First Person: Long-Distance Runner

When I ran my first marathon, it was part of a life plan that I hoped would lead to a baby. The marathon was the easy part.

Illustration by Britt Spencer

I’m running single file in a line of runners that bobs through DC like a dragon in a Chinese New Year parade. I watch the legs of the man in front of me and move my own in unison. The congenial conversations, the clapping beneath the underpasses, the Howard University pep band—all are miles behind. A few oohs and ahhs greet us as we pass Nationals Park. Then only feet slapping on pavement.

The aid station comes into view—the 20-mile mark. The clock reads 2:58, and I feel the chill of the early-spring air on my arms. I’m going to finish the National Marathon in less than four hours.

But I’m unprepared for the loneliness of the next five miles. No one cheers us on as we run alongside the Anacostia River. My legs begin to ache.

It’s 2008, two months shy of my 26th birthday. A year before, I decided I needed to achieve something beyond the 9 to 5, to prove to myself I wasn’t moving in circles. So every morning before work, I put on my sneakers and ran the streets around the Columbia apartment I shared with my husband. Soon I began entering road races. Within months, I registered for the National Marathon.

As life developed a happy rhythm, my husband, Dustin, and I began thinking about our future. The timing was perfect, we decided, to have a baby. We daydreamed of a helmet bobbing in a baby bike seat, of happy grandparents.

In December 2007, three months before the marathon, I swapped my birth control for vitamins. Dustin and I set a plan: We’d start trying after the marathon in March. The next December, I’d bow out from my job, and my boss would throw me a baby shower. Maybe the following April, I’d burn off the last of my baby bump in the Cherry Blossom ten-miler. In the fall, I’d run another marathon, this time training for speed rather than completion. In 2010, I’d run Boston, and my one-year-old would be waiting at the end in a MY MOM IS FASTER THAN YOUR MOM onesie.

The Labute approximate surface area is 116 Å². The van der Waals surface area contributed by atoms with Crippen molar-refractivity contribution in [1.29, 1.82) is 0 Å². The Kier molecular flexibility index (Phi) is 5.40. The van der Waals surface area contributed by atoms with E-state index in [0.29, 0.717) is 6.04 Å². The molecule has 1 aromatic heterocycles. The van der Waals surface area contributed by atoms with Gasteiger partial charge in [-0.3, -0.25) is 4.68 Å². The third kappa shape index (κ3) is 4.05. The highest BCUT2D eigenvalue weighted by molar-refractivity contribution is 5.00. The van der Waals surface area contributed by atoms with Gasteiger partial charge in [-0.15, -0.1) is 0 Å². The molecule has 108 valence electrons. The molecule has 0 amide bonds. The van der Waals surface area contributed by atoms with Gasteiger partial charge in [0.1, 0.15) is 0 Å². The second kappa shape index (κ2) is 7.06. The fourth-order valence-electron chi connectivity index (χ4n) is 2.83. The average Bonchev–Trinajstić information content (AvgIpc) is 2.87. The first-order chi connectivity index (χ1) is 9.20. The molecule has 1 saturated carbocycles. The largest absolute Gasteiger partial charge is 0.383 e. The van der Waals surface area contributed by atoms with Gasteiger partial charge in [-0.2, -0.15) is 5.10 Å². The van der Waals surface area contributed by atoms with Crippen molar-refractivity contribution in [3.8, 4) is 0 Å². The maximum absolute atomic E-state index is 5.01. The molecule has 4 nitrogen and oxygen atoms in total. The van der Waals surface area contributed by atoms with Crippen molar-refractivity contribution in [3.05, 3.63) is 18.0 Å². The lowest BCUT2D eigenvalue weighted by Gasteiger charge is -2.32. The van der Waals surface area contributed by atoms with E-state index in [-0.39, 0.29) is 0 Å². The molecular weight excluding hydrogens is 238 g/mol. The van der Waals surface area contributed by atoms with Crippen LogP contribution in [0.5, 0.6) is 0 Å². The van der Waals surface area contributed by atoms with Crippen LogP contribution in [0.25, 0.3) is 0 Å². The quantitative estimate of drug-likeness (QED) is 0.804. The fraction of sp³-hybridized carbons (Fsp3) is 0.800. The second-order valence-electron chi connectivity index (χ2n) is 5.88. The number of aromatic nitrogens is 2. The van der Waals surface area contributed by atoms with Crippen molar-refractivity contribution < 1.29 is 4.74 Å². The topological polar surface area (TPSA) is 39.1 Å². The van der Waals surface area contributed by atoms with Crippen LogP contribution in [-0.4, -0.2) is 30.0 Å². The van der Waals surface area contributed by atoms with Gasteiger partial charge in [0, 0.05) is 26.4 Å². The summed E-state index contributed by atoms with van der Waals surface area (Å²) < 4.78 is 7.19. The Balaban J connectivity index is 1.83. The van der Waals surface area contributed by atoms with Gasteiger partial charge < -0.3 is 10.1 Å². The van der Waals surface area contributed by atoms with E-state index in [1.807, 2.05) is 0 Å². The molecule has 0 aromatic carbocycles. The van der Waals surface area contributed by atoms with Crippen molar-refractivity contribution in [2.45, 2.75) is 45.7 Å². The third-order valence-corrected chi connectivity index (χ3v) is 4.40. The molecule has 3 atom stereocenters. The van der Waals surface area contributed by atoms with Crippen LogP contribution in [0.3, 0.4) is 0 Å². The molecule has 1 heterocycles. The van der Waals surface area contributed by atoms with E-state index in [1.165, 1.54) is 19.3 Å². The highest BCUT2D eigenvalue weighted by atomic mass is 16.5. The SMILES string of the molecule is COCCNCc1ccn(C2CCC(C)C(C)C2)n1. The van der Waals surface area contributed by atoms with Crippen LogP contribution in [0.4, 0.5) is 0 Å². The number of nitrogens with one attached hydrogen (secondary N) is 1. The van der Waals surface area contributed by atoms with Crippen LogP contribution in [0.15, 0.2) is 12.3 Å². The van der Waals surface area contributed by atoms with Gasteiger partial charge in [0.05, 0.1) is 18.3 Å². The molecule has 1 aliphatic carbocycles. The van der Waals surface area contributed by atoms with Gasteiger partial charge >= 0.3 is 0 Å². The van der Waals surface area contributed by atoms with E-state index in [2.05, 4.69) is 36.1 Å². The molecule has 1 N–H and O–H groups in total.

That won’t happen, though. The cherry blossoms will bloom and scatter. December will come, and after a lot of soul searching, I’ll leave my company for a promotion elsewhere. My longtime boss will call me disloyal, and maybe I’ll deserve it. My husband and I will go for monthlong stretches without talking civilly, unsure how to comfort each other after failing, yet again, to conceive. Boston 2010 will happen without me. I’ll cry more often than I’ll run.

I don’t know all this yet as I chug up a hill on C Street, the final stretch before the homecoming at RFK Stadium. A woman stands on her porch clapping. I breathe in, breathe out, and will my legs to keep running. But I must be almost walking because other people steadily jog by—the only ones I pass are the injured. As we drift toward the finish, the dragon has been dismantled.

Then I see the stadium, and a woman with a volunteer shirt and bright smile looks into my eyes and says, “You’re going to finish.”

I cross mile 25 and decide no one will pass me during the final 1.2 miles. I fly, and then I’m in the chute, sprinting, my husband and friends screaming at me to go faster. My time is 4:04—just over my four-hour goal—but I’m beaming.

Amy didn't run the March 26 National Marathon this year because she's pregnant. This article first appeared in the April issue of The Washingtonian.

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